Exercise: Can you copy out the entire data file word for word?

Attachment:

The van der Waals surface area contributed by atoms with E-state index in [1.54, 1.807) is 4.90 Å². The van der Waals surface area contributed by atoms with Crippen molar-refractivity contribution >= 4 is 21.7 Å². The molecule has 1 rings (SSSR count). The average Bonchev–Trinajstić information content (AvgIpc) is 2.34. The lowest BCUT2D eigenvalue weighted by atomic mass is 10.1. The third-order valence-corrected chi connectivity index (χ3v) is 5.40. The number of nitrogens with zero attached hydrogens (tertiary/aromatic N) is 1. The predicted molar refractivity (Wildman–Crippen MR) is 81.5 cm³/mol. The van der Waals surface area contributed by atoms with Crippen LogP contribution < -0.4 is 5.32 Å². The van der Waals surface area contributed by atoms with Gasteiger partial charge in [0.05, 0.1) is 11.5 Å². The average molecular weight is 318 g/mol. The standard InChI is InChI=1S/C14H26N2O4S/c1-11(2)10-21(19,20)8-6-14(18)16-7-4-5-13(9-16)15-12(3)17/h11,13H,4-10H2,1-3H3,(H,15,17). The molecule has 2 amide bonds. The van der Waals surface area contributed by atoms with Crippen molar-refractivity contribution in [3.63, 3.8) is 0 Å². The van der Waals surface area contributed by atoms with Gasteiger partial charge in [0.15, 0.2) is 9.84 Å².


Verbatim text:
The van der Waals surface area contributed by atoms with E-state index in [1.54, 1.807) is 4.90 Å². The van der Waals surface area contributed by atoms with Crippen molar-refractivity contribution >= 4 is 21.7 Å². The molecule has 1 rings (SSSR count). The average Bonchev–Trinajstić information content (AvgIpc) is 2.34. The lowest BCUT2D eigenvalue weighted by atomic mass is 10.1. The third-order valence-corrected chi connectivity index (χ3v) is 5.40. The number of nitrogens with zero attached hydrogens (tertiary/aromatic N) is 1. The predicted molar refractivity (Wildman–Crippen MR) is 81.5 cm³/mol. The van der Waals surface area contributed by atoms with Crippen LogP contribution < -0.4 is 5.32 Å². The van der Waals surface area contributed by atoms with Gasteiger partial charge in [0.05, 0.1) is 11.5 Å². The average molecular weight is 318 g/mol. The standard InChI is InChI=1S/C14H26N2O4S/c1-11(2)10-21(19,20)8-6-14(18)16-7-4-5-13(9-16)15-12(3)17/h11,13H,4-10H2,1-3H3,(H,15,17). The molecule has 2 amide bonds. The van der Waals surface area contributed by atoms with Crippen molar-refractivity contribution in [3.63, 3.8) is 0 Å². The van der Waals surface area contributed by atoms with Gasteiger partial charge in [0.15, 0.2) is 9.84 Å².